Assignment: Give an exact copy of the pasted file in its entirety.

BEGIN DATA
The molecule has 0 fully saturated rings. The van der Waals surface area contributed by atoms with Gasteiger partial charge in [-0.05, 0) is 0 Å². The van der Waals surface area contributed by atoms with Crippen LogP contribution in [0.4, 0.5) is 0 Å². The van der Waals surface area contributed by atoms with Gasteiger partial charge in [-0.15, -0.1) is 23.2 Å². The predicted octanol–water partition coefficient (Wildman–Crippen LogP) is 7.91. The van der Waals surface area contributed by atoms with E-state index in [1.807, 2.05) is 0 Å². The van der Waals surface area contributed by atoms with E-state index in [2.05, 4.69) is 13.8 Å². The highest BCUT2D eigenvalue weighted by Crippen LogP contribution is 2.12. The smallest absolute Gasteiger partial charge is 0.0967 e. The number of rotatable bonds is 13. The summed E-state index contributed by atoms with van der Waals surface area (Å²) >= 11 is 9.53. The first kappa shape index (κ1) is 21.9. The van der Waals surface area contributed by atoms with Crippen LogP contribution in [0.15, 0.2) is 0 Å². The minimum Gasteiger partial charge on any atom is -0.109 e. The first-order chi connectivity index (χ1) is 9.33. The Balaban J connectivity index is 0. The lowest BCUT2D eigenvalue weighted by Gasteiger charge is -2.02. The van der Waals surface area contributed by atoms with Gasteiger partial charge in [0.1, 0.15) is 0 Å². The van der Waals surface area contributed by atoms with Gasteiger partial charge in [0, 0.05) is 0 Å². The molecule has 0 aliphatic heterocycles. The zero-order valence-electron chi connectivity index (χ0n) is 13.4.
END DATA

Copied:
The molecule has 0 fully saturated rings. The van der Waals surface area contributed by atoms with Gasteiger partial charge in [-0.05, 0) is 0 Å². The van der Waals surface area contributed by atoms with Crippen LogP contribution in [0.4, 0.5) is 0 Å². The van der Waals surface area contributed by atoms with Gasteiger partial charge in [-0.15, -0.1) is 23.2 Å². The predicted octanol–water partition coefficient (Wildman–Crippen LogP) is 7.91. The van der Waals surface area contributed by atoms with E-state index in [1.807, 2.05) is 0 Å². The van der Waals surface area contributed by atoms with E-state index in [2.05, 4.69) is 13.8 Å². The highest BCUT2D eigenvalue weighted by Crippen LogP contribution is 2.12. The smallest absolute Gasteiger partial charge is 0.0967 e. The number of rotatable bonds is 13. The summed E-state index contributed by atoms with van der Waals surface area (Å²) >= 11 is 9.53. The first kappa shape index (κ1) is 21.9. The van der Waals surface area contributed by atoms with Crippen LogP contribution in [0.15, 0.2) is 0 Å². The minimum Gasteiger partial charge on any atom is -0.109 e. The first-order chi connectivity index (χ1) is 9.33. The Balaban J connectivity index is 0. The lowest BCUT2D eigenvalue weighted by Gasteiger charge is -2.02. The van der Waals surface area contributed by atoms with Gasteiger partial charge in [0.1, 0.15) is 0 Å². The van der Waals surface area contributed by atoms with Gasteiger partial charge in [0, 0.05) is 0 Å². The molecule has 0 aliphatic heterocycles. The zero-order valence-electron chi connectivity index (χ0n) is 13.4.